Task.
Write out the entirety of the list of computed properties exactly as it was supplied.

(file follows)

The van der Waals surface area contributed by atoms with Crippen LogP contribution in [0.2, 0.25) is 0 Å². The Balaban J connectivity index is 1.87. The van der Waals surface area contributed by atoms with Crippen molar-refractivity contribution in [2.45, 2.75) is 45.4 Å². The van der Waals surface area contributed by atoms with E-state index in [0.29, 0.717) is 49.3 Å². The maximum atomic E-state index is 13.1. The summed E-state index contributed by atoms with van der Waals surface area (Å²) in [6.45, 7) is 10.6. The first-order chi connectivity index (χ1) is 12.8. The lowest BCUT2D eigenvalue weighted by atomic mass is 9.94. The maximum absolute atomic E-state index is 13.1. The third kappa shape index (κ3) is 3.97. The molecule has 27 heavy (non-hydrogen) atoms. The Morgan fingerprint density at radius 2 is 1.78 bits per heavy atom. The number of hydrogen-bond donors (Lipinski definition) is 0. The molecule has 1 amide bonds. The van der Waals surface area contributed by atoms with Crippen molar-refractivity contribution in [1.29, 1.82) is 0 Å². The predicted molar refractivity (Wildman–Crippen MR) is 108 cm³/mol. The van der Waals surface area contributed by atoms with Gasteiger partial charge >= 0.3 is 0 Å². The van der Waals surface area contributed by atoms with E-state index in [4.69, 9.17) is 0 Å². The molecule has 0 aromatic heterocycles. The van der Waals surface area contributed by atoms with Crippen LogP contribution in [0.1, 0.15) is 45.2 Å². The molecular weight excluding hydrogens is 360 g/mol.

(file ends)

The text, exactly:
The van der Waals surface area contributed by atoms with Crippen LogP contribution in [0.2, 0.25) is 0 Å². The Balaban J connectivity index is 1.87. The van der Waals surface area contributed by atoms with Crippen molar-refractivity contribution in [2.45, 2.75) is 45.4 Å². The van der Waals surface area contributed by atoms with E-state index in [0.29, 0.717) is 49.3 Å². The maximum atomic E-state index is 13.1. The summed E-state index contributed by atoms with van der Waals surface area (Å²) in [6.45, 7) is 10.6. The first-order chi connectivity index (χ1) is 12.8. The lowest BCUT2D eigenvalue weighted by atomic mass is 9.94. The maximum absolute atomic E-state index is 13.1. The third kappa shape index (κ3) is 3.97. The molecule has 27 heavy (non-hydrogen) atoms. The Morgan fingerprint density at radius 2 is 1.78 bits per heavy atom. The number of hydrogen-bond donors (Lipinski definition) is 0. The molecule has 1 amide bonds. The van der Waals surface area contributed by atoms with Crippen molar-refractivity contribution in [1.29, 1.82) is 0 Å². The predicted molar refractivity (Wildman–Crippen MR) is 108 cm³/mol. The van der Waals surface area contributed by atoms with Gasteiger partial charge >= 0.3 is 0 Å². The van der Waals surface area contributed by atoms with E-state index in [4.69, 9.17) is 0 Å². The molecule has 0 aromatic heterocycles. The van der Waals surface area contributed by atoms with Crippen LogP contribution in [0.1, 0.15) is 45.2 Å². The molecular weight excluding hydrogens is 360 g/mol.